As new businesses form and established companies begin to expand their operations, human resource managers will be needed to implement and oversee to oversee this development and ensure that these businesses adhere to complex and ever-evolving state and federal employment laws. Most positions are expected to see strong competition.
The BLS also reported that, of May 2016, the average annual salary for a human resources manager in the United States was $104,440.00. Actual salaries will vary widely based upon one’s specialization within their chosen field, years of experience, location, and a number of other factors.
According to the BLS, technical and scientific consulting firms tend to offer the highest salaries for HR directors. Similarly, HR Magazine reports that the highest paying career specialties include organizational development and labor relations.
Typical Qualifications For a Human Resources Director
The training and background required for a human resources management position will vary according to the specific business one works for, its size, and the duties the job entails. Within the HR industry, almost all management positions require industry experience as one of the basic qualifications.
Most employers strongly prefer that an applicant has a Bachelor’s degree in human resources management or a closely related field. Internships and industry experience are strongly favored.
For upper management positions in HR, a graduate degree may be required, but this is not always the case. Industry tenure and industry experience can occasionally be substituted for a lack of higher education.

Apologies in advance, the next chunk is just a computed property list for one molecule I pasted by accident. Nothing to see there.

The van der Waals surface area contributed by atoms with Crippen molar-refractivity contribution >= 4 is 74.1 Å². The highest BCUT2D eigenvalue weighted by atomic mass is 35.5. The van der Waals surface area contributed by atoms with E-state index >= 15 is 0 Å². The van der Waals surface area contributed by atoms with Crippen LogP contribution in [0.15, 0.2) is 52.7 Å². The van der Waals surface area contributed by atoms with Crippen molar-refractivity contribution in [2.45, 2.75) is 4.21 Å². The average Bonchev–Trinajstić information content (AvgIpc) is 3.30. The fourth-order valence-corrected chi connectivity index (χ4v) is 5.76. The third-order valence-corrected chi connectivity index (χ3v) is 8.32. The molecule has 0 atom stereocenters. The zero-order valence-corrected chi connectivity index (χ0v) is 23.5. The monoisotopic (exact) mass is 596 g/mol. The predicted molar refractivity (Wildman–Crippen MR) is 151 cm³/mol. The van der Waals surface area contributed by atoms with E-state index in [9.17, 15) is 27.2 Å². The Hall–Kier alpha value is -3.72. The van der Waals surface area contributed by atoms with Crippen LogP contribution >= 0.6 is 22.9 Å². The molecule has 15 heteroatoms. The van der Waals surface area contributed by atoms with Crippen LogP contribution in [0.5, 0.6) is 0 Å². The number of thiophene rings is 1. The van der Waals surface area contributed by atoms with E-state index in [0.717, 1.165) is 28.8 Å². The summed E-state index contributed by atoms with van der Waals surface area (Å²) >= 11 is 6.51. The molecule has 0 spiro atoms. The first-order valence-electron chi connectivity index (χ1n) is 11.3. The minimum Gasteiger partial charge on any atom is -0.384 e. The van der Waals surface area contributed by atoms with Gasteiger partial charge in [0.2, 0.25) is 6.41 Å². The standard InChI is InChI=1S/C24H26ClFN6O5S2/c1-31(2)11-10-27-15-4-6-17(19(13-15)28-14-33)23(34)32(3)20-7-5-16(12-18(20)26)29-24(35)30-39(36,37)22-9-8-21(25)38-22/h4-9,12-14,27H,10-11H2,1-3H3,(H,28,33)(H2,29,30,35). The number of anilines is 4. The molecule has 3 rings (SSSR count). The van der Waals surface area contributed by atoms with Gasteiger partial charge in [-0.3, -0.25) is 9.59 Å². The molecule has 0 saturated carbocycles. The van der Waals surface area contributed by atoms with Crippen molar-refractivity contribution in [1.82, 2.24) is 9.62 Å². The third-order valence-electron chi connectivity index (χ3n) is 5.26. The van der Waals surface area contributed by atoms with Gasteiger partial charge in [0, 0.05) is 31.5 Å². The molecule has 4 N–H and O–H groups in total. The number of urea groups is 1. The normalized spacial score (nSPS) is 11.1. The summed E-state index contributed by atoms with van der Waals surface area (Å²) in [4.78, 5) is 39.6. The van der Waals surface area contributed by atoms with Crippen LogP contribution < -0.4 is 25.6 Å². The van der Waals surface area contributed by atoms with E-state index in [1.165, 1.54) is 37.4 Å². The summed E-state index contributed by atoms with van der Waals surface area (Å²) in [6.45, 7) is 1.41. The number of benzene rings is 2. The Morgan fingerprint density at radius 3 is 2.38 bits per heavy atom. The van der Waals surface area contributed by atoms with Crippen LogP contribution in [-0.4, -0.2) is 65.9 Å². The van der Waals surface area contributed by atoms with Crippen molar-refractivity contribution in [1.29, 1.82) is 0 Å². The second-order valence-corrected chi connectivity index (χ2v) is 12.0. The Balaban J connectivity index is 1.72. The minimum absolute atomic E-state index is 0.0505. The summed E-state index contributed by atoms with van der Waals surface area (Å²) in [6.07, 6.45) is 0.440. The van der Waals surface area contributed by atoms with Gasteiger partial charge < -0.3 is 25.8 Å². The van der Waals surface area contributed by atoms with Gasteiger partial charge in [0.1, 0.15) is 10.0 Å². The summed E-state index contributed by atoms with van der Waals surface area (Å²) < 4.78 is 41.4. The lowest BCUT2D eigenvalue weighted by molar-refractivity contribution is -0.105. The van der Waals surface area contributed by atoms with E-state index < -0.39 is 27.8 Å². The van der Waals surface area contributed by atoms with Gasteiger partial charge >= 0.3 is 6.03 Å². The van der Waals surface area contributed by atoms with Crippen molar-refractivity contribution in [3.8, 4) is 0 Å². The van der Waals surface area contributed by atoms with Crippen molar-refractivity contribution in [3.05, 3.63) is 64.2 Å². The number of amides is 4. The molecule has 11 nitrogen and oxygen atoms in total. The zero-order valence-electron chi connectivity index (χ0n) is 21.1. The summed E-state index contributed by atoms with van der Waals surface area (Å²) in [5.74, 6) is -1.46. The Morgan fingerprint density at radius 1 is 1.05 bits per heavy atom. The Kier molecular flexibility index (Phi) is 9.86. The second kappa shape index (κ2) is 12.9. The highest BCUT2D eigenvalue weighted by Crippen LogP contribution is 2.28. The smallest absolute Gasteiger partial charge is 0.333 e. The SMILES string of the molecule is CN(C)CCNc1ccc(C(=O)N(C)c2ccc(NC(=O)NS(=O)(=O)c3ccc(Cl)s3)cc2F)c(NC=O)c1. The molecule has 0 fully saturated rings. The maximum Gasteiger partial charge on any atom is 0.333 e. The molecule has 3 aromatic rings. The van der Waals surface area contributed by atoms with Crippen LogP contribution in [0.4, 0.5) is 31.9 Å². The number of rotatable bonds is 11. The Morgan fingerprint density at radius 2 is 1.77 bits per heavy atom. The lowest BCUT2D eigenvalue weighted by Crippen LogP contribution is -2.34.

What Qualifications Should an Aspiring HR Director Have?
Because of the diverse range of job functions that an HR manager has, they must possess a wide range of abilities, skills, and qualifications.
Managers in human resources interact with every level of an organization, from executive managers to mailroom clerks. Subsequently, their qualifications must be encompassing and broad.
- Education – At a minimum, an HR director must have a two-year degree in human resources. Bachelors’ degrees are strongly preferred, and almost all senior level HR management must have a graduate degree.
- Certification – There is a growing demand for HR directors to have professional certifications from the Human Resources Certification Institute of North America. In 2010, the HRCI conducted a survey of more than 1,500 HR professionals that determined more than half of employers in the U.S. and three-quarters of those abroad expect an HR manager to have higher level, professional certifications.
- Experience – For HR managers, experience is often the greatest teacher; therefore, most organizations looking to hire an HR manager are going to favor a candidate who already has industry experience – whether it be hands on or through an internship.
- Core Competencies – Core competencies are what drive effective performance. For example, good communication skills are required because HR directors are heavily involved in implementation and strategy development. Additional competencies that are highly prized include critical and analytical thinking skills, the ability to manage change, and the ability to positively influence others.
How Can I Become a Human Resources Manager?
The first step to becoming a human resources manager is to obtain your degree in human resources or a closely related field. Most accredited programs in the United States offer internships and other interactive, educational components to assist their students in gaining hands-on experience.
These programs can be found at a diverse range of universities across the country.